Winter Eczema (Winter Itch)
If you’re reading this, chances are you have winter eczema or someone you know and care about has it. You are probably interested in knowing what it is and what causes it, but you definitely want to know what do about it. I, like you, developed an interest in learning more about this condition because two of my favorite people suffer from it all winter, every winter. Here’s what I found out.
What is winter eczema?
Winter eczema was first described in 1907 as eczema craquelé (a French term meaning “marred with cracks”). It’s also known as asteatotic (dry scaling of skin) eczema. If it gets bad enough, usually from scratching, the skin can actually harden and thicken, a process known as lichenification. We won’t even cover the part where you scratch until you bleed and get an infection. It does happen, but we plan on halting the process way before it happens.
What causes winter eczema?
The actual underlying root cause of winter eczema as well as other forms of eczema is unknown. That said, there are genetic factors and triggers that can bring on winter eczema. We will cover the triggers later.
Winter eczema occurs when the outer layer of the skin dries out. This possibly initiated due to reduced free fatty acid in the sebum (oil produced by glands beneath the skin) of sufferers. A significant decrease in free fatty acids in the skin’s outer layer is present in people with winter eczema. Sebum complete with its complement of fatty acids acts as a water modulator in the skin. When fatty acids are in short supply, water loss through the skin can be 75% greater than that of a healthy person.
A small but inconclusive testament that the sebum isn’t doing its job for winter eczema sufferers is where the condition usually manifests; that being the parts of the body with the fewest sebaceous glands such as the arms, hands and legs.
What triggers winter eczema?
Winter is the time when indoor humidity is reduced by heating. Dry cold air is also a factor with emphasis on the dry part. Once the skin becomes dry, it itches. Once it’s scratched, further irritation occurs. More irritation leads to more scratching and on it goes.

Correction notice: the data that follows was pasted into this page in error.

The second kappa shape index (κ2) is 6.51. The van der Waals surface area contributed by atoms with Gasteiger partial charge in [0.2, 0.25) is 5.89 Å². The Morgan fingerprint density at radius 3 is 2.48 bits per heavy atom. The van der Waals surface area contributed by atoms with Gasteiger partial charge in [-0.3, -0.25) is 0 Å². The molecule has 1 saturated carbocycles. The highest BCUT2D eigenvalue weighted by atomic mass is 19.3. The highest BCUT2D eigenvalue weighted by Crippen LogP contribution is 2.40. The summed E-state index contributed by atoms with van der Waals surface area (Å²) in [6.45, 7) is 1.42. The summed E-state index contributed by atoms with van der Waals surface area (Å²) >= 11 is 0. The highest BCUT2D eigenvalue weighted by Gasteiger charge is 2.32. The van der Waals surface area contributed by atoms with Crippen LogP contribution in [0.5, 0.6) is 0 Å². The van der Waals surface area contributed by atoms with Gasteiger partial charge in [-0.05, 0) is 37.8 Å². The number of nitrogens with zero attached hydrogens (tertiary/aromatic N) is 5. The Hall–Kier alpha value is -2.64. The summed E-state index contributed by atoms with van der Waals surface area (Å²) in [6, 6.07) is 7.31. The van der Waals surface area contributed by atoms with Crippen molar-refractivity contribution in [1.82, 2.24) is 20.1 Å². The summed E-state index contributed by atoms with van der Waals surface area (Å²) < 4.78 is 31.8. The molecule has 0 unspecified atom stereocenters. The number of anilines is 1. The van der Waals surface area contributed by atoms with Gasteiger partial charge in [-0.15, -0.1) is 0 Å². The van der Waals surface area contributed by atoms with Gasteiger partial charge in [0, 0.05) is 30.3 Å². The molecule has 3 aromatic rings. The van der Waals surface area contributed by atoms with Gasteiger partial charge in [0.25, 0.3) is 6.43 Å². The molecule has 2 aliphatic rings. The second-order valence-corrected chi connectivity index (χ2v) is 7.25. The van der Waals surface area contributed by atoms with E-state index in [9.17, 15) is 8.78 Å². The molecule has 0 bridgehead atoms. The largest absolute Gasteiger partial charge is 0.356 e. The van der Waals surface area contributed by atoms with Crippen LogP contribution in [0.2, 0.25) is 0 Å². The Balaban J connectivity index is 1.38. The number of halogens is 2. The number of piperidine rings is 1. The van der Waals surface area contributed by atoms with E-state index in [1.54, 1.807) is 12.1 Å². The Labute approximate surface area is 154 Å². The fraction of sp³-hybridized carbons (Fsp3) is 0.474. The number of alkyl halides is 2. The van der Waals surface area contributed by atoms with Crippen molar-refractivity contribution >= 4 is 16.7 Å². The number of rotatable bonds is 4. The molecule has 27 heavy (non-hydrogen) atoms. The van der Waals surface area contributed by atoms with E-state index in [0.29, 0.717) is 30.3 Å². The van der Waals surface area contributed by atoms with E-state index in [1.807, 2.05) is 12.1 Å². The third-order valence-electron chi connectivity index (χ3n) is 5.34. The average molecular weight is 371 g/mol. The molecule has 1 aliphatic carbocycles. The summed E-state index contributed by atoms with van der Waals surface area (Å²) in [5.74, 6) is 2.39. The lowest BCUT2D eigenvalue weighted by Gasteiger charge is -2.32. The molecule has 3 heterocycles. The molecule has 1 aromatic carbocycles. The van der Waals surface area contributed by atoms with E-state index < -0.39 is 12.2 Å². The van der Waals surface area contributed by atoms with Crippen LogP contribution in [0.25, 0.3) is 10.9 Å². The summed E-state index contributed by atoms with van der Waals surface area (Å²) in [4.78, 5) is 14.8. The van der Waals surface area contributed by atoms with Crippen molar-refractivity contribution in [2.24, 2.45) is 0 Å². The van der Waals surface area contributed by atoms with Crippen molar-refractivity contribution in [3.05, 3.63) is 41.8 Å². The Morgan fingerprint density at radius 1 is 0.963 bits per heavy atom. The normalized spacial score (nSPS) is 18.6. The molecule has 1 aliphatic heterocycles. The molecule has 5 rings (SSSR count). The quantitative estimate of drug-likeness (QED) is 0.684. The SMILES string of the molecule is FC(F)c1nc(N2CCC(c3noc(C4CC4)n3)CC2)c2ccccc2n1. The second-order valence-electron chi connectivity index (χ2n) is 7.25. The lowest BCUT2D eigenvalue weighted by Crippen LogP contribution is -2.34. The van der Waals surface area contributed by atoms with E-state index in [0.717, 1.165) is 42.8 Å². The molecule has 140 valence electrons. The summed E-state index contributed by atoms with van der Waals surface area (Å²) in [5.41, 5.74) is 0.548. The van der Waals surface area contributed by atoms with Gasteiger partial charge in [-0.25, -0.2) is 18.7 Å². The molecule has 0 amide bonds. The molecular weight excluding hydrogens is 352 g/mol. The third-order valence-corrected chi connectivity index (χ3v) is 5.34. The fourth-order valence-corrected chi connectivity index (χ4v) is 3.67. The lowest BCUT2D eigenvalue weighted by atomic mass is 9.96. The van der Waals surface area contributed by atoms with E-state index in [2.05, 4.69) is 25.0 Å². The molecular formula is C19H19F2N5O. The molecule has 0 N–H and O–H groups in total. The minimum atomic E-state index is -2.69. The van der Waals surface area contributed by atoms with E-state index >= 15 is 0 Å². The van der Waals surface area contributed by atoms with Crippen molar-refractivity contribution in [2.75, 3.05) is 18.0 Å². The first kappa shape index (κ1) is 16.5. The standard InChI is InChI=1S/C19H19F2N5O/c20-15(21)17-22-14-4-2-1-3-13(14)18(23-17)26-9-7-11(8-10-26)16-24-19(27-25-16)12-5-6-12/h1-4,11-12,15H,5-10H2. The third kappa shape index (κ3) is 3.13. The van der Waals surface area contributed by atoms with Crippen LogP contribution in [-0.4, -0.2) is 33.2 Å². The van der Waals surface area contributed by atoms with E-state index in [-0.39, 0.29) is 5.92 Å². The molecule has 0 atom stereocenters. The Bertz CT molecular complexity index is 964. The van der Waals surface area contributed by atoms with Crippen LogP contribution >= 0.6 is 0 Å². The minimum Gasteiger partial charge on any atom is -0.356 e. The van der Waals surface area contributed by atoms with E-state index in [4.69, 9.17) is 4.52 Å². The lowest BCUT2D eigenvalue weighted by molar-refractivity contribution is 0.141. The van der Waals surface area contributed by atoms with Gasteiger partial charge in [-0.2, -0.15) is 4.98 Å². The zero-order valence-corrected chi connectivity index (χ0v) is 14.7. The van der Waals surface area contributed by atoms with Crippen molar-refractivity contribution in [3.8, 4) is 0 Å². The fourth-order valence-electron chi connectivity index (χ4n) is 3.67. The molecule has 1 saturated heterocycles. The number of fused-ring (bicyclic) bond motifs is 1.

What to do about winter eczema.
The bad news is you probably aren’t going to rid yourself of the propensity to have winter eczema flare ups. The good news is you can do something about them before they occur. When winter approaches, implement a prevention program before you have a flare up.
- Avoid hot showers and baths (If you’re a spa nut like me, make sure you slather the moisturizer on afterward. Just don’t forget to do it!!! Wear your jar of cream on a chain around your neck if you must.)
- Avoid harsh soaps. Use body washes with moisturizing cream.
- Don’t scratch. If your skin starts to itch, run, don’t walk to treat it with a soothing cream to relieve the itching. Jojoba oil straight or in a cream is great, olive oil and Shea butter are also good options.) By scratching, you make your skin vulnerable to infection and more vulnerable to contact allergens.
- Keep cotton fabric next to your skin. Avoid wool to skin contact.
- If your house is dry, humidify it. A potpourri simmering on the stove is a wonderful way to humidify your home and keep it smelling good.
- Avoid applying alcohol or other products containing drying agents to your skin.
- Honey is a natural humectant (helps hold moisture to the skin). A cream made with honey can be a huge help. We are particularly fond of creams made with manuka honey products for this purpose.
- Apply moisturizing cream two or three times a day to the areas of your skin affected most by winter eczema.
Now go have fun and relax.
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